Did you manage to solve this problem? If there was a covariant way of writing the `v, t, z`

coordinate part of the metric, the `split_index`

command works great. On the other hand, if you had a fixed dimension, it's easy to specify coordinates and work things out. It would be nice to have an elegant solution to combine these.

There is an ugly solution instead. Which is to use the Kaluza-Klein example (see here) to `split_index`

recursively. And then you can manually write all the equations of motion of interest separately for the t, z, and mixed components. And you would have covariant expressions for the `i, j`

and `\alpha, \beta`

parts.

Here's the ugly potential solution in more detail:

- Start with an expression written in terms of "total" indices
`M, N`

, etc. First use `split_index`

to split the total space-time from these `M, N`

indices to, say, `a, b`

and `A, B`

indices.
- And then apply a subsequent
`split_index`

to split `A, B`

into your `i, j`

and `\alpha, \beta`

indices. Until here, it is currently possible to do using `split_index`

as it stands.
- However, the missing piece is a way to write the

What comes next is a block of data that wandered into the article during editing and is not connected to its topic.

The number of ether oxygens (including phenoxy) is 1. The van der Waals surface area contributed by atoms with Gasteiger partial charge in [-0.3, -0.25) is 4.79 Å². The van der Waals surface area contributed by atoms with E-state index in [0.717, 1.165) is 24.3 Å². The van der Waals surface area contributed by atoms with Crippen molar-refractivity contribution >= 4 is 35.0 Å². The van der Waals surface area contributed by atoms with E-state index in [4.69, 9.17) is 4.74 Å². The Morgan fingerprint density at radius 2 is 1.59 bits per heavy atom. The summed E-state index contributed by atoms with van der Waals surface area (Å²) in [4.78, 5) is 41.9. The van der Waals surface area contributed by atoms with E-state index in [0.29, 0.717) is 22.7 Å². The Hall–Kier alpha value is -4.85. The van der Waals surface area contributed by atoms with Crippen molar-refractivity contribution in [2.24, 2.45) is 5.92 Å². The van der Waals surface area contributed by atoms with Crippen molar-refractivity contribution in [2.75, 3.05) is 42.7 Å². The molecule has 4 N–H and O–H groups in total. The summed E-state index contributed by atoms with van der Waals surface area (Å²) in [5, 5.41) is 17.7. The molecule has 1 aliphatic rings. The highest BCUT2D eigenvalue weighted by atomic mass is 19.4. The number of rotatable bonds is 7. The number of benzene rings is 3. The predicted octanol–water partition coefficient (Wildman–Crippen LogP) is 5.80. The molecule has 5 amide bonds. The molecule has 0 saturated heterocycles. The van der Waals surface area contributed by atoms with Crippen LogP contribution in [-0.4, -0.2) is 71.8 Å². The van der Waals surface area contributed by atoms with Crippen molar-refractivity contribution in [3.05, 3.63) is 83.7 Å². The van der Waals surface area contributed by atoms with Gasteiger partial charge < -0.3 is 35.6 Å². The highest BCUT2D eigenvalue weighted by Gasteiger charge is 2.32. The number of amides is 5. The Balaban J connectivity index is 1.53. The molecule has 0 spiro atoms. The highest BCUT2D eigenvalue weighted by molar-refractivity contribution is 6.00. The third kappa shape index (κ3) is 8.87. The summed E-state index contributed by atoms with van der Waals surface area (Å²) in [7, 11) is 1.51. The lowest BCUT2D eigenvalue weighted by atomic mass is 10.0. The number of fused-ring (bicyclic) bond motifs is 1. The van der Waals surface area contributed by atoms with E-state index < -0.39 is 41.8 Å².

`a, b, c`

part of the metric in terms of the specific coordinates `v, t, z`

with an explicit metric of choice as you have it. If there way to do this last piece of the metric by say specifying `g_{a b}`

to be a the three-metric you have, it would have been great.
- What you can do, instead, is to use
`split_index`

three times for each of the coordinates as is done in the Kaluza-Klein example quoted above. This is admittedly tedious and rather ugly.

But unfortunately, as far as I know, there's no way to carry out the third step together with the first two to achieve what you want to do directly. Perhaps @Kasper has an elegant solution? Please drop a line here if you manage to solve this issue. Otherwise, I hope the tedious solution helps...